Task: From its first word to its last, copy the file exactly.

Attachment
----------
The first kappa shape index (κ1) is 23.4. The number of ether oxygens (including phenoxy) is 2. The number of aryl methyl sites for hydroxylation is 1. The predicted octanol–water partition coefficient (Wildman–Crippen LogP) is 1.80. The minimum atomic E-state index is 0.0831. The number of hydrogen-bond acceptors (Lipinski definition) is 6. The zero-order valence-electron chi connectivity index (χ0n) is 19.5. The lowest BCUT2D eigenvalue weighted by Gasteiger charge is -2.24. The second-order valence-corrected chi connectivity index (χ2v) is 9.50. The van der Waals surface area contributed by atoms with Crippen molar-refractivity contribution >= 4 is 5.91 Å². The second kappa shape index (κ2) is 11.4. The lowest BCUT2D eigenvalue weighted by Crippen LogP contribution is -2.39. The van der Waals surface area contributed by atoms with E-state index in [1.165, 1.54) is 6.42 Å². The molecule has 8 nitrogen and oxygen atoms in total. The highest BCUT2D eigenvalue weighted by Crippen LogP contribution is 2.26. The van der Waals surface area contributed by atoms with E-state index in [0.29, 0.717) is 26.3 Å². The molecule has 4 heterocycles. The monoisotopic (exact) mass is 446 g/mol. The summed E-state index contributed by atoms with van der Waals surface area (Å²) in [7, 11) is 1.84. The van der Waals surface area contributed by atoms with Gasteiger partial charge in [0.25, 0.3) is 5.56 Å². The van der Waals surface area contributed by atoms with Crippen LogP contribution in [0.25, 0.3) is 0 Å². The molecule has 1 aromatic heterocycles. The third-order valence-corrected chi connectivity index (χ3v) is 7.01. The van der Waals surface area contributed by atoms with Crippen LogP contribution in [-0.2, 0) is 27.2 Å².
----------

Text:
The first kappa shape index (κ1) is 23.4. The number of ether oxygens (including phenoxy) is 2. The number of aryl methyl sites for hydroxylation is 1. The predicted octanol–water partition coefficient (Wildman–Crippen LogP) is 1.80. The minimum atomic E-state index is 0.0831. The number of hydrogen-bond acceptors (Lipinski definition) is 6. The zero-order valence-electron chi connectivity index (χ0n) is 19.5. The lowest BCUT2D eigenvalue weighted by Gasteiger charge is -2.24. The second-order valence-corrected chi connectivity index (χ2v) is 9.50. The van der Waals surface area contributed by atoms with Crippen molar-refractivity contribution >= 4 is 5.91 Å². The second kappa shape index (κ2) is 11.4. The lowest BCUT2D eigenvalue weighted by Crippen LogP contribution is -2.39. The van der Waals surface area contributed by atoms with E-state index in [1.165, 1.54) is 6.42 Å². The molecule has 8 nitrogen and oxygen atoms in total. The highest BCUT2D eigenvalue weighted by Crippen LogP contribution is 2.26. The van der Waals surface area contributed by atoms with E-state index in [0.29, 0.717) is 26.3 Å². The molecule has 4 heterocycles. The monoisotopic (exact) mass is 446 g/mol. The summed E-state index contributed by atoms with van der Waals surface area (Å²) in [7, 11) is 1.84. The van der Waals surface area contributed by atoms with Gasteiger partial charge in [0.25, 0.3) is 5.56 Å². The van der Waals surface area contributed by atoms with Crippen LogP contribution in [0.25, 0.3) is 0 Å². The molecule has 1 aromatic heterocycles. The third-order valence-corrected chi connectivity index (χ3v) is 7.01. The van der Waals surface area contributed by atoms with Crippen LogP contribution in [-0.2, 0) is 27.2 Å².